Embattled Spider Biologist Resigns University Post |  Science

Embattled Spider Biologist Resigns University Post | Science

A behavioral ecologist who has been under fire for more than 2 years for data anomalies or possible falsification in dozens of publications has resigned from his prestigious position at McMaster University. Science have learned. The Canadian school confirmed in a statement yesterday that it had reached a “confidential” agreement with Jonathan Pruitt, whose work on social behavior in spiders had received international recognition and whose willingness to share data drew many eager collaborators.

Though Pruitt left McMaster as of July 10, the statement said the university has still not released any conclusions from a recently completed review of the scientist’s research. This leaves some journal editors and researchers in the field confused as to which of Pruitt’s work remains trustworthy and whether there has been any scientific misconduct. “It’s appropriate that Jonathan is no longer employed — hopefully not at any academic institution,” says Kate Laskowski, a behavioral ecologist at the University of California (UC), Davis. “But I won’t feel anything [McMaster administrators] have done enough to make their findings about the investigation public. … I’m extremely frustrated.” Laskowski first publicized concerns about Pruitt’s data via a blog post in early 2020 after she was alerted to anomalies in a paper they were co-authors on.

Pruitt has not yet responded to McMaster’s statement of resignation, but communicated yesterday before the university confirmed the news Science in an email, “I’m getting closer to a moment where I can speak about #PruittGate in an open forum.” (Twitter users were dubbing discussions of the ecologists’ research as #PruittGate in 2020 when the controversy erupted. )

Pruitt, who was appointed Canada 150 Research Chair in 2018, a position then only allocated to 24 scientists in the country, was placed on administrative leave by McMaster in November 2021 after the university completed an initial investigation into the concerns raised by Laskowski and other. At the time, the institution did not release details of its findings, and both the university and Pruitt said the misconduct review process was ongoing.

That spring, attorneys hired by the university asked several researchers who had raised questions about Pruitt’s data to testify about the researcher at a hearing; the date of which has not yet been announced. “There should be an internal investigation [that] involved expert testimony that could address issues with the scientific data,” said Daniel Bolnick, a behavioral ecologist at the University of Connecticut, Storrs, who serves as editor of The American naturalist was involved in one of the earliest redemptions of Pruitt’s securities.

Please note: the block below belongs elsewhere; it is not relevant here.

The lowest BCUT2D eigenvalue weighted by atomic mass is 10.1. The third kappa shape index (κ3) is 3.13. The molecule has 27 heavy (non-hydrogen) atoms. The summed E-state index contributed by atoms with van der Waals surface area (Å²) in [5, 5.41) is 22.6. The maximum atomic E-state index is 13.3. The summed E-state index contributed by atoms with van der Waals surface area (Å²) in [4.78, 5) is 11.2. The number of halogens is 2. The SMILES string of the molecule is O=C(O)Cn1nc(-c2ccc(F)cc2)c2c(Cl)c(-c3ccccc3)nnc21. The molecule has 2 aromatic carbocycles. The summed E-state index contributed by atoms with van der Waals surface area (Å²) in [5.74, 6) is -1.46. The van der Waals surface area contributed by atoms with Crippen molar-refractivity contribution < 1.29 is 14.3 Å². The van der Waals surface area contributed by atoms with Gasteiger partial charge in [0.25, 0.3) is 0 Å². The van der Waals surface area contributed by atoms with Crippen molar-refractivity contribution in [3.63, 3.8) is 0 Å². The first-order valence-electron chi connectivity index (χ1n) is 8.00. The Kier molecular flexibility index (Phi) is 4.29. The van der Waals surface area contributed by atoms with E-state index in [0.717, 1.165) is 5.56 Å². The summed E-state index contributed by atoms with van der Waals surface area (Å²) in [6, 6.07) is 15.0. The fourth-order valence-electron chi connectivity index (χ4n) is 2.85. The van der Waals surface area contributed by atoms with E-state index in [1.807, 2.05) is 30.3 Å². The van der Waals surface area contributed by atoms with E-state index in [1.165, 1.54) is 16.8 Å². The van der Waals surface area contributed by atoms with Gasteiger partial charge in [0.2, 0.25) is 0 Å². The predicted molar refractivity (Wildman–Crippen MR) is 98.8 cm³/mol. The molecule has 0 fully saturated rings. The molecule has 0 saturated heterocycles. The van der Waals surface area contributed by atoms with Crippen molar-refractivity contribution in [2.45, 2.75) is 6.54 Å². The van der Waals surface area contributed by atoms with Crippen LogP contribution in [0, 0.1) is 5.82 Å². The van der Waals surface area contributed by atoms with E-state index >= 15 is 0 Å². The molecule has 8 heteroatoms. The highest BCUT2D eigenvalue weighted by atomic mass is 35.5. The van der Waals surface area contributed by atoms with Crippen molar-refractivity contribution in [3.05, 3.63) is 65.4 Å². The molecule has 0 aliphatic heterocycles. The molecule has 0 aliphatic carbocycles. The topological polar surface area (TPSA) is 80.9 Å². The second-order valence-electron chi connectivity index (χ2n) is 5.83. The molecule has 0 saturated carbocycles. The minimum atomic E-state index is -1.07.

In recent days, Laskowski says, McMaster has contacted some of those researchers to say there will be no more hearings on the settlement. The university noted in an email that as part of the deal, “Dr. Pruitt agrees that they will not take legal action against you for making complaints to McMaster University about Dr. Pruitt or because you participated in a McMaster University proceeding or investigation.”

In follow-up emails with Science, McMaster spokesman Wade Hemsworth wrote that the university has still not completed its work on the Pruitt probe. He also noted that “the allegations of misconduct concerned external complaints about research conducted by Pruitt between 2011 and 2015. Pruitt joined McMaster’s faculty in July 2018.” (Between 2011 and 2015, Pruitt worked primarily at the University of Pittsburgh. He then did research at UC Santa Barbara before joining McMaster.)

Like Laskowski, Nicholas DiRienzo, a data scientist-turned-private-sector who has retracted or raised concerns about several papers he co-authored with Pruitt, is disappointed with McMaster’s transparency. “The whole field [is] down and wondering what research was good and what wasn’t,” he says, noting that while at McMaster Pruitt published articles that were also challenged.

Jeremy Fox, an ecologist at the University of Calgary who helped reanalyze some of the Pruitt data for journals, wonders why Pruitt has resigned now and wishes it hadn’t taken McMaster so long to get to this point. “They could have been faster,” he says.

In 2020, letters from Pruitt’s attorneys advised magazine editors and Pruitt’s co-authors to wait for the conclusion of McMaster’s investigation before proceeding to review or withdraw papers involving the ecologist. Some journal editors, including Bolnick, ignored this advice and have since withdrawn Pruitt papers. “A public statement from McMaster…will embolden some editors who have resisted taking action,” Bolnick predicts.

Pruitt’s official resignation may suffice for some. Peter Thrall, ecologist at the National Research Collections Australia, is Editor-in-Chief of Ecological Letters and had awaited a McMaster decision before conducting a review of Pruitt’s papers. Now, he says, that review can begin.

Correction, July 13, 10:35 am: This story has removed a reference to a paper that David Fisher of the University of Aberdeen co-authored with Jonathan Pruitt. Fisher is not, as originally suggested, waiting for the results of the McMaster investigation to examine the paper. He has already sent a report of the findings to the journal in which it was published.

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